Similarly to the definition of IND-CPA security, we define the notion of IND-CCA security: \begin{align} Pr \left[ \mathbf{PubK^{CCA}_{\mathcal{A},\Pi}(n)} = 1 \right] \leq \frac{1}{2} + \epsilon(n) \end{align}

The difference between IND-CCA and IND-CCA2 (indistinguishability under adaptive chosen-ciphertext attack) is that, in the IND-CCA game, the adversary loses access to the decryption oracle after they sent $m_0$ and $m_1$, whereas in the IND-CCA2 they keep it after sending his messages. So IND-CCA2 is the strongest notion of the two.

Random Oracle Model

The Random Oracle Model (ROM) is a mathematical framework in which we assume the existence of random oracles. What's a random oracle you may ask? You can think of it as a deterministic black-box (something you can only interact with, not look inside) which, for each new input you give it, will output a completely random bit string. The "deterministic" part means that if you feed it an input you have previously supplied, it will output the same bit string it randomly sampled the first time. Random oracles are usually expressed as a function $H: \{0,1\}^* \rightarrow \{0,1\}^n$ taking an arbitrary-length bit string, and outputting a fixed-length bit string. The purpose of the ROM is to evaluate a cryptosystem that leverages the random oracle in order to obtain its security.

The problem is that real-life random oracles are impractical. You need to be able to store an exponential amount of input/output pairs elsewhere, and good luck finding a storage facility big enough to store more numbers as there are atoms in the observable universe, especially since the output numbers are completely random, there's no way of compressing them. So what? Are all cryptosystems proven to be secure in the ROM insecure in real life? Eh... no. What mathematicians do is that they come up with functions, called hash functions, that kinda behave like a random oracle, in the sense that an adversary has a negligible advantage in distinguishing the output of a mathematician's hash function from the output of the output of a true random oracle. One problem could be that a cryptosystem is secure in the ROM but becomes insecure whenever it is instanced with a real hash function, some even have been constructed as a proof of concept, but there hasn't been any real case of useful cryptosystem that was secure in the ROM but not in real case. So until we manage to get in touch with a real oracle, using the ROM as a basis for proofs is better than not proving anything at all.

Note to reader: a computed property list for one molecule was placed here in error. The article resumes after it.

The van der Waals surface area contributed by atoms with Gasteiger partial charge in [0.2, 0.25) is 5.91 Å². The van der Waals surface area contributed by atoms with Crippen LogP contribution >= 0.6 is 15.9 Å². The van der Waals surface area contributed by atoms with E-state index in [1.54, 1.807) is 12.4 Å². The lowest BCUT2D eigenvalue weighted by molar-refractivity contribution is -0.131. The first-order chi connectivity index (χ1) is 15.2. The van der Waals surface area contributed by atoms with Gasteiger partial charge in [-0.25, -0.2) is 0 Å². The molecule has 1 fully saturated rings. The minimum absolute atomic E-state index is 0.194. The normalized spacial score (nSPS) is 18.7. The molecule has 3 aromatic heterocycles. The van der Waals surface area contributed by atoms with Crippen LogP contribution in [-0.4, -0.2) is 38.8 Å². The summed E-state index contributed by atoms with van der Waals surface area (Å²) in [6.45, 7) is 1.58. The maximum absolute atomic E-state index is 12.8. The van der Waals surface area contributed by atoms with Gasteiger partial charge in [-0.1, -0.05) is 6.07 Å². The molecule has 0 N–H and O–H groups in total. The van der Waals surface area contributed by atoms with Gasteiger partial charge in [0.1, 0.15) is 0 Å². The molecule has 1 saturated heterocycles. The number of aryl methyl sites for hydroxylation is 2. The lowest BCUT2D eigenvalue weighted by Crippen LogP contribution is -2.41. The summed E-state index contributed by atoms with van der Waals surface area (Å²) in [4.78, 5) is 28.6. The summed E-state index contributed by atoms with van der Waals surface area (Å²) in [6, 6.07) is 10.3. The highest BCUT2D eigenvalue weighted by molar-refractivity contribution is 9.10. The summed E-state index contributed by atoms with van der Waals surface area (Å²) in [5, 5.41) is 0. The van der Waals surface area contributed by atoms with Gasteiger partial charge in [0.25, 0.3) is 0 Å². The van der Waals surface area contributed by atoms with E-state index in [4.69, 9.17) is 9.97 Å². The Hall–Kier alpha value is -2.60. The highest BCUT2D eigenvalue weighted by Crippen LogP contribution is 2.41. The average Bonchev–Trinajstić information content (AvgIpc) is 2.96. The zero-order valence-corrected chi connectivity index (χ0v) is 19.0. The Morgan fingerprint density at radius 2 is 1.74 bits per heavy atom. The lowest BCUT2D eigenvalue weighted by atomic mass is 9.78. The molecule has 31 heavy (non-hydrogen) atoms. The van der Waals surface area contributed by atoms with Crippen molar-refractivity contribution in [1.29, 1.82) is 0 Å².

Quantum Random Oracle Model

ROM proofs are pretty and all, but are they post-quantum secure? Meaning, is a cryptosystem proven to be secure in the ROM, also secure if the adversary makes quantum queries with a superposition over all inputs? Welcome to the wonderful world of quantum computing where you can input every possible inputs to a function in order to learn about every possible output. This is what Grover's search algorithm does. Given a function $f$ and an image $y$, it tries to find an $x$ such that $f(x) = y$. Instead of brute-forcing the whole input space, which is $\mathcal{O}(n)$, with $n$ possibly as huge as $2^{512}$, or even larger, in the case of cryptographic usages, Grover's algorithm superposes all possibles inputs of the function $f$, pass them through $f$, and search in just $\mathcal{O}(\sqrt{n})$ the input/output pair it wants. While Grover's search doesn't break any major cryptosystem, it severely weakens them by cutting by half their security level. So the major thing to be aware of is: if you want to use AES with the same security level against classical attacks that AES-128 has, but against quantum attacks, simply use AES-256.

Hash Functions

Cryptographic hash functions (henceforth "hash functions") are functions that take an arbitrary-length bit string as input and output a fixed-length bit string: $H: \{0,1\}^* \rightarrow \{0,1\}^n$. For example, for SHA3-256, $n = 256$. These hash functions must be:

  • Collision-resistant: It should be computationally infeasible to find two different inputs that produce the same hash output.
  • Preimage-resistant: Given a hash output, it should be computationally infeasible to find the original input.
  • Second preimage-resistant: It should be difficult to find any second input that has the same hash output as a given input.